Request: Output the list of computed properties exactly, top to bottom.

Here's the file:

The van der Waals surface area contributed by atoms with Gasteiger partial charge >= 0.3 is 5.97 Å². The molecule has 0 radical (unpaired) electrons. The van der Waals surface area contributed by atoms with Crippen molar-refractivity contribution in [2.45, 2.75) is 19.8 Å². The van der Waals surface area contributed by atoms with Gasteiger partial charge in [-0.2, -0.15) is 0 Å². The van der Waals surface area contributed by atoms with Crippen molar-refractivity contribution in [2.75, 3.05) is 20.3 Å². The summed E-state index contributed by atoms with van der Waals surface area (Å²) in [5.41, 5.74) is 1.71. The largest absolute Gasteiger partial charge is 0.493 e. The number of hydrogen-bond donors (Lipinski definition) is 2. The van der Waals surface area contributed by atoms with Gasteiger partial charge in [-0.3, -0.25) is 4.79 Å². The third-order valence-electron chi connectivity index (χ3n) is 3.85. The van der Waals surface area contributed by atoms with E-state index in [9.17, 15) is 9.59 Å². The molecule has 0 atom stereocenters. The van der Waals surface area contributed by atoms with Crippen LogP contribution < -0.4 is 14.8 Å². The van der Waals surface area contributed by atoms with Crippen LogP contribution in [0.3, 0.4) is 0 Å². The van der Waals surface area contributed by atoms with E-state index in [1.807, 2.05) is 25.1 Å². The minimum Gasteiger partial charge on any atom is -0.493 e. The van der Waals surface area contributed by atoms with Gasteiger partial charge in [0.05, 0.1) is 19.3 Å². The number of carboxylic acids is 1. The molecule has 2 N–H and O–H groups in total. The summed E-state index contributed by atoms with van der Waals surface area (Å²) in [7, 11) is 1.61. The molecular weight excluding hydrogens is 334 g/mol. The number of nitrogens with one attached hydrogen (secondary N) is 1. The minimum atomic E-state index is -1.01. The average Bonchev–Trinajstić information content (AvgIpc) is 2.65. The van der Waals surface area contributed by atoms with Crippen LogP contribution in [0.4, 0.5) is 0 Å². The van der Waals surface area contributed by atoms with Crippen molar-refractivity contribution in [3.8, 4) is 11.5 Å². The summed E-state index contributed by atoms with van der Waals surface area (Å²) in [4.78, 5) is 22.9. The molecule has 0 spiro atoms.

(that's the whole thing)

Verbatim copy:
The van der Waals surface area contributed by atoms with Gasteiger partial charge >= 0.3 is 5.97 Å². The molecule has 0 radical (unpaired) electrons. The van der Waals surface area contributed by atoms with Crippen molar-refractivity contribution in [2.45, 2.75) is 19.8 Å². The van der Waals surface area contributed by atoms with Gasteiger partial charge in [-0.2, -0.15) is 0 Å². The van der Waals surface area contributed by atoms with Crippen molar-refractivity contribution in [2.75, 3.05) is 20.3 Å². The summed E-state index contributed by atoms with van der Waals surface area (Å²) in [5.41, 5.74) is 1.71. The largest absolute Gasteiger partial charge is 0.493 e. The number of hydrogen-bond donors (Lipinski definition) is 2. The van der Waals surface area contributed by atoms with Gasteiger partial charge in [-0.3, -0.25) is 4.79 Å². The third-order valence-electron chi connectivity index (χ3n) is 3.85. The van der Waals surface area contributed by atoms with E-state index in [9.17, 15) is 9.59 Å². The molecule has 0 atom stereocenters. The van der Waals surface area contributed by atoms with Crippen LogP contribution < -0.4 is 14.8 Å². The van der Waals surface area contributed by atoms with Crippen LogP contribution in [0.3, 0.4) is 0 Å². The van der Waals surface area contributed by atoms with E-state index in [1.807, 2.05) is 25.1 Å². The minimum Gasteiger partial charge on any atom is -0.493 e. The van der Waals surface area contributed by atoms with Gasteiger partial charge in [0.05, 0.1) is 19.3 Å². The number of carboxylic acids is 1. The molecule has 2 N–H and O–H groups in total. The summed E-state index contributed by atoms with van der Waals surface area (Å²) in [7, 11) is 1.61. The molecular weight excluding hydrogens is 334 g/mol. The number of nitrogens with one attached hydrogen (secondary N) is 1. The minimum atomic E-state index is -1.01. The average Bonchev–Trinajstić information content (AvgIpc) is 2.65. The van der Waals surface area contributed by atoms with Crippen LogP contribution in [0.4, 0.5) is 0 Å². The van der Waals surface area contributed by atoms with Crippen molar-refractivity contribution in [3.8, 4) is 11.5 Å². The summed E-state index contributed by atoms with van der Waals surface area (Å²) in [4.78, 5) is 22.9. The molecule has 0 spiro atoms.